All that follows from the fact of penal substitutionary atonement is that the persons for whose sins Jesus died cannot also be punished for their sins. We ought to define what we mean by justification and salvation and see what exactly is supposed to be the problem, but my basic response is this: it is a prior fact that faith alone brings justification. Now, following PSA, necessarily, if Jesus died for S's sins, then S will be justified. It doesn't follow that S was always justified, I don't think, but rather just that, assuredly, S will be justified. So Paul in Romans 5: "through the one man's obedience the many will be made righteous."

I am not an expert, I will readily admit it; but I suppose those are briefly my thoughts on the topic.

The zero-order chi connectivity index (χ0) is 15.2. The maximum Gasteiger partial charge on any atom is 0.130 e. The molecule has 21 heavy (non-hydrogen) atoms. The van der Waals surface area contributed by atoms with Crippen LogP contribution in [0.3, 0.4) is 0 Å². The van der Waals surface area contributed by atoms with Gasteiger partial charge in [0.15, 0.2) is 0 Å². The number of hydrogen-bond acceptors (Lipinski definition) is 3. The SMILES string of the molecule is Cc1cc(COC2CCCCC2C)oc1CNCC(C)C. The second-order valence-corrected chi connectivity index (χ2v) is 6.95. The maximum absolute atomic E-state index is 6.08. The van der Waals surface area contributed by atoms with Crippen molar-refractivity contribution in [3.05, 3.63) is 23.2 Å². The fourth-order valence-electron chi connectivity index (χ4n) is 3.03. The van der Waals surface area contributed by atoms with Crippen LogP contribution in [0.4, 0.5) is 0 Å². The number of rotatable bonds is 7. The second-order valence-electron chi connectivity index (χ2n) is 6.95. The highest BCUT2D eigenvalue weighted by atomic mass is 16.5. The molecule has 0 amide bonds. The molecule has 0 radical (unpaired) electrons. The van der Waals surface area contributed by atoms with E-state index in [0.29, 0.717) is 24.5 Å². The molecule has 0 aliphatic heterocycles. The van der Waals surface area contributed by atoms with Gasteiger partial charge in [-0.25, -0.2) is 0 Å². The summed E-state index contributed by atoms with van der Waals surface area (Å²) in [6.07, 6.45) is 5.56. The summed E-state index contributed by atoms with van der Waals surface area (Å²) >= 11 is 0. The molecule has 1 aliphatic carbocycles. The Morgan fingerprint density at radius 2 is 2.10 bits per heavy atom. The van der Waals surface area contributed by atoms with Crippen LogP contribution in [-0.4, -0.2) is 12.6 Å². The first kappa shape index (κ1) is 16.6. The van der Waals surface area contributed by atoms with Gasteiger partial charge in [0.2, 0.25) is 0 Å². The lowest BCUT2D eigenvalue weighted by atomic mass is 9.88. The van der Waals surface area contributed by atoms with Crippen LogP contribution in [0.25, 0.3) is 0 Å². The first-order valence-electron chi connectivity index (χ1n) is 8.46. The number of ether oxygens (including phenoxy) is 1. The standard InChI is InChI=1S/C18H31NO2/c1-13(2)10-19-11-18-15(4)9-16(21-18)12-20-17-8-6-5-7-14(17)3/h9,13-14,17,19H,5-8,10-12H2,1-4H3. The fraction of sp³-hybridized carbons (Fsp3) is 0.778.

Anonymous said...

Substitutionary atonement, penal substitutionary atonement, Orthodox, Catholic, mainstream protestant, C. S. Lewis, Arminius, Billy Graham, Spurgeon, throw in a few more and everything will be perfect, right?
Well then if Christ died in your place to keep you out of the hot place why is the hot place still open for business? If he died in anybody's place he would have died in everybody's place. But since God does not respect persons it leaves you back at square one. Maybe it is more than likely that he didn't die in anybody's place. Never paid a single penny for a sin and had no intention of doing so. Surely he was crucified. But the reasons you clowns are batting around are so far fetched that none of those reasons come close to understanding the actual reason for Jesus' crucifixion.
"It is NOT those who hear the law who are righteous in God's sight, but it is those who OBEY the law who will be declared righteous." Rom. 2:13
You really need to find out which law Paul is talking about. For one more law has been added to the law after Jesus' crucifixion.